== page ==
Alcoholism: the molecular basis of addiction and deprivation
Scientists at the Central Institute of Mental Health in Mannheim use rats and mice to study the genetic basis and neurobiological mechanisms of alcohol addiction, the changes that occur during alcohol deprivation and the factors that favour a relapse. In translational research, the results from animal experiments are reviewed using alcohol-dependent patients in order to turn them quickly into preventive strategies and therapies.
In Germany and many other parts of the world, alcoholism can be regarded as one of the most prevalent neuropsychiatric diseases afflicting our society. Two and a half million deaths per year are due to the harmful effects of alcohol. Almost four percent of all deaths worldwide are attributed to alcohol, greater than the deaths caused by HIV/AIDS, tuberculosis or violence (Global status report on alcohol and health, World Health Organization, 2011).
Prof. Dr. Rainer Spanagel from the Central Institute of Mental Health (ZI) in Mannheim defines alcoholism as a pathological behavioural syndrome that is characterised by a compulsive desire (i.e. craving) for alcohol and by repeated relapses that can occur even after many years of alcohol abstinence - despite the obviously devastating or even fatal consequences for the individual affected.
There is no doubt that the social environment plays a crucial role in whether or not someone becomes addicted to alcohol. The major influence of genetic factors is supported by epidemiological studies on twins and adopted children. Children whose biological parents are alcohol addicts but who grow up in foster families without alcohol abuse have a three to four times higher risk of becoming addicted to alcohol than other adopted children.
The hereditary component is obviously based on different effects and complex interactions of different genes; there is no single “alcohol addiction gene”. Funded by the German National Genome Research Network (NGFN and NGFNplus), the cooperative project “Genetics of Alcohol Addiction” brings together basic researchers, clinicians, geneticists and other researchers who use animal experiments, genome-wide association studies and neurological examinations of humans to better understand the genetics and environmental factors that can lead to alcohol addiction. One goal of this interdisciplinary approach is to find new ways for the prevention and improved medicinal therapy of alcoholism. Prof. Spanagel is the spokesperson of the research consortium.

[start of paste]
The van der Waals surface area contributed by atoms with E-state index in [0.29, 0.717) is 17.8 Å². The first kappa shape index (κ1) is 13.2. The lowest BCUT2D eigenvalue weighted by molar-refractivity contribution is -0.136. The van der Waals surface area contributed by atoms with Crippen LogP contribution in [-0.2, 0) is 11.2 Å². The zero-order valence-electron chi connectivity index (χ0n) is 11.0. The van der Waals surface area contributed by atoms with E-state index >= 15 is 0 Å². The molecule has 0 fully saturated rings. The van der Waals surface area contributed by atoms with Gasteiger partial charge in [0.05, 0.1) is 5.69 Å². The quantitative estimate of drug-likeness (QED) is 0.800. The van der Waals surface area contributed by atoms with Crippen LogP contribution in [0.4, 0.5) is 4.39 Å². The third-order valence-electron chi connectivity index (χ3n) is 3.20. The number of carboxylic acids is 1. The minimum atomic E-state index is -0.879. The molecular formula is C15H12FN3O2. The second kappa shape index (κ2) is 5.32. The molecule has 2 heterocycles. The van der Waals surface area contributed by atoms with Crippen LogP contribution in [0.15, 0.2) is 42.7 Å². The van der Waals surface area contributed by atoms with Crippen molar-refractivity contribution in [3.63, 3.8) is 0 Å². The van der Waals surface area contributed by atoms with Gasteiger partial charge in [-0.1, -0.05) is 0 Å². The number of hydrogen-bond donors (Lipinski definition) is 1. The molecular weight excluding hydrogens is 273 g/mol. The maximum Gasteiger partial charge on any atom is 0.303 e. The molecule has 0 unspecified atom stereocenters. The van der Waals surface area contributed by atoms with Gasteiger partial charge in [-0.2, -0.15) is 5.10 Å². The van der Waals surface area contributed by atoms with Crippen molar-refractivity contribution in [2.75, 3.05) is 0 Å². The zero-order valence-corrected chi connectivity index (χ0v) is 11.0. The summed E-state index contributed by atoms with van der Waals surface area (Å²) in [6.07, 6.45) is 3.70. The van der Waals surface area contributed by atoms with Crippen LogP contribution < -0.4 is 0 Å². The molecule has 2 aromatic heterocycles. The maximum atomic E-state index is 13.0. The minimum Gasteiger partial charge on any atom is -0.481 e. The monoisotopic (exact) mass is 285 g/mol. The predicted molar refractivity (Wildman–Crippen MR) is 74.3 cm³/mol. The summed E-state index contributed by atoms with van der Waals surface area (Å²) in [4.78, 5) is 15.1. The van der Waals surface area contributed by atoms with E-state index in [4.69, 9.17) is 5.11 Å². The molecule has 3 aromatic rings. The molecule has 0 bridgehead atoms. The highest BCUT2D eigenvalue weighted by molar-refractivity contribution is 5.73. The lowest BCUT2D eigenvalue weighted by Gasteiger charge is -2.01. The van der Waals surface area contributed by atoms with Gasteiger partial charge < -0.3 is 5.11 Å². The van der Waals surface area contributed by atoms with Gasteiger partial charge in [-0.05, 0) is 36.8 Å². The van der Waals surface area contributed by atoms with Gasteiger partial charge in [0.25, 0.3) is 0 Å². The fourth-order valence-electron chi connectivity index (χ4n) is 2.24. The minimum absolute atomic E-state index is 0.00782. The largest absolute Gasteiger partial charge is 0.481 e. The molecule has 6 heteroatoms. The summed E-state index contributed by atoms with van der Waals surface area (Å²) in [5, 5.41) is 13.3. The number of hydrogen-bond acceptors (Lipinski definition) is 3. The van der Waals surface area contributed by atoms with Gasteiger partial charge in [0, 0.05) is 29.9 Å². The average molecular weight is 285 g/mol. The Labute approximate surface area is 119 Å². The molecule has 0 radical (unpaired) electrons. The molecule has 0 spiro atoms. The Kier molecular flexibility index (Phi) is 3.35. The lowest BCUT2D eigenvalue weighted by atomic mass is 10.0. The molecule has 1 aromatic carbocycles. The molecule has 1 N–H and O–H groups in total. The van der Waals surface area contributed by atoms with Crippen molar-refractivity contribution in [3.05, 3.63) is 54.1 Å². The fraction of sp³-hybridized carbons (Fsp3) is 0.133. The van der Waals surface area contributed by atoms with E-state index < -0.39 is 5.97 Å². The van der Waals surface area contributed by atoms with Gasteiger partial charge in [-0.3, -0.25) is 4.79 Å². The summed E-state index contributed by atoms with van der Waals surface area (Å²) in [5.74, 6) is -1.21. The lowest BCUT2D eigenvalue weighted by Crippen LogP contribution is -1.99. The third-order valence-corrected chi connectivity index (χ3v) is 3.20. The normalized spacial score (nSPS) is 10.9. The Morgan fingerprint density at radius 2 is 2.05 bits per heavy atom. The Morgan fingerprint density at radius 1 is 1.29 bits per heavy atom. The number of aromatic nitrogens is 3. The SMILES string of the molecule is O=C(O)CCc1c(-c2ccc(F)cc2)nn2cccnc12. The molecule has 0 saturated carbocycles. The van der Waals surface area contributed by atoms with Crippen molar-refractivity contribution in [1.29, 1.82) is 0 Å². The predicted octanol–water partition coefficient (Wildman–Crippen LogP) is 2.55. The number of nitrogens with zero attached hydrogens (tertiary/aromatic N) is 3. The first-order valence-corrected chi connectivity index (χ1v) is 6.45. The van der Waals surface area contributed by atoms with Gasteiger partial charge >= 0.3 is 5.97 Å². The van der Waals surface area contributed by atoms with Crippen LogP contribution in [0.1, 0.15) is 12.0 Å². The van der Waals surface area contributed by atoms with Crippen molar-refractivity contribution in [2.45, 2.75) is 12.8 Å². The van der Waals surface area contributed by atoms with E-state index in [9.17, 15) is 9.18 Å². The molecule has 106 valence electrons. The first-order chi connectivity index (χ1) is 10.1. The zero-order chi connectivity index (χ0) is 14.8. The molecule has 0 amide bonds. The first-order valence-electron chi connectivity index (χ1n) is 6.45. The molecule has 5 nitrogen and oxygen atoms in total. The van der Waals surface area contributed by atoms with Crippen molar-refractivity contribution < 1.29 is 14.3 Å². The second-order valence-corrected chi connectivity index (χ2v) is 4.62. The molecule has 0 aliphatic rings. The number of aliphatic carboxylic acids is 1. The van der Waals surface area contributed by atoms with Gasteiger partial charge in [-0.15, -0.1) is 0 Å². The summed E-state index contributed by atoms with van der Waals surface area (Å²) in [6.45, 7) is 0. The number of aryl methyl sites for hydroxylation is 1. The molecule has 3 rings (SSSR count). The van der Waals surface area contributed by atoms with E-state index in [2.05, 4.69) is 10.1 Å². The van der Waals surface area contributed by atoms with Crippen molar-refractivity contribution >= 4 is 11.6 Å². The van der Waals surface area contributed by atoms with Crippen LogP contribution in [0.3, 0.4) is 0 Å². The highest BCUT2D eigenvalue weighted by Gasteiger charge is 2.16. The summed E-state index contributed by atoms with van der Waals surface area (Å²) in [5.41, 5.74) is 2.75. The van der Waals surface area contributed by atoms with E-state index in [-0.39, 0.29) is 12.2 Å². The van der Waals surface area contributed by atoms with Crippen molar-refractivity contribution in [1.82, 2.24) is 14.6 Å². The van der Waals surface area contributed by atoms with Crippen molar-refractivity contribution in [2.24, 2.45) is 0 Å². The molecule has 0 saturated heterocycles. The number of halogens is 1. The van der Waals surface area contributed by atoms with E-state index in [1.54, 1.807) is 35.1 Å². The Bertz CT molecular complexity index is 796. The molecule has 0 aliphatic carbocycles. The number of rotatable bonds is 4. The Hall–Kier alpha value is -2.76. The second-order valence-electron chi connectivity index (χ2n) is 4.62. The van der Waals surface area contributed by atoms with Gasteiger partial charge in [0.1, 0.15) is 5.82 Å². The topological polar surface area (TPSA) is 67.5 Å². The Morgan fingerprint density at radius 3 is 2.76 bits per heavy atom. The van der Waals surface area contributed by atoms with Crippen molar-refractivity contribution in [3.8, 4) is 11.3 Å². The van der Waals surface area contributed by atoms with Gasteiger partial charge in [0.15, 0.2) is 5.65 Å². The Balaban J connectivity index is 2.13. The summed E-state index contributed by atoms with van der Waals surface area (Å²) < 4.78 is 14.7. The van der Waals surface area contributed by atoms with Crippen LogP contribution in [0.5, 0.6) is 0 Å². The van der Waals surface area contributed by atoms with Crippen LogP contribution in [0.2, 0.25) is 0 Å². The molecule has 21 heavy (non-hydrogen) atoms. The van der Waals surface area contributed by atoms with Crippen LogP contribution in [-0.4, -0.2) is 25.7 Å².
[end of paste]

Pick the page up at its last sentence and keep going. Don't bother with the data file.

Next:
Reaching for the bottle after a stressful day?
Rats or mice can easily be made dependent on alcohol and are therefore popular models for studying alcohol use and dependence as well as deprivation and relapse. Spanagal and his colleagues have shown that stress - conditioned stimuli as well as small alcohol samples - led to relapses in alcohol-dependent mice following a period of alcohol deprivation. The researchers used the bottle choice method to show an increase in alcohol intake when alcohol is again made available: after a period of successful alcohol deprivation, rats that were allowed an unrestricted choice between bottles of pure water and of alcohol solutions of differing strengths would always choose the water bottle. However, under stress (harmless but unpleasant electric shocks), the rats would always choose the strongest alcohol solution. The injection of a tiny amount of alcohol into the blood (an amount similar to a liquor chocolate, which would be enough to make a dry alcoholic reach for the bottle again), or a light or sound signal that was previously associated with the provision of alcohol, makes abstinent animals “reach for the bottle again”.
The researchers from Mannheim used transgenic mice with a defective CRHR1 gene for studying the causes of stress and alcohol dependence. The CRHR1 gene codes for the corticotropin-releasing hormone (CRH) receptor 1. CRH is secreted by the hypothalamus and activates a signalling chain that is involved in the synthesis and secretion of glucocorticoids (e.g. cortisol). Under normal conditions, CRHR1 mutants as well as healthy control animals consumed alcohol every now and then, and chose water rather than alcohol when they had the choice. However, under stress, the CRHR1 mutants had a three times higher alcohol consumption than the healthy mice. The control animals showed no change in their drinking behaviour.
Investigations carried out with alcoholic-dependent people by Prof. Dr. Gunter Schumann (now at the King’s College, London, UK) and his team at the ZI suggest that the CRHR1 gene also influences human drinking behaviour. Two CRHR1 gene variants are common in the human population. Although people with one of the two variants did not drink more than other people on average, they drank considerably more when they did drink.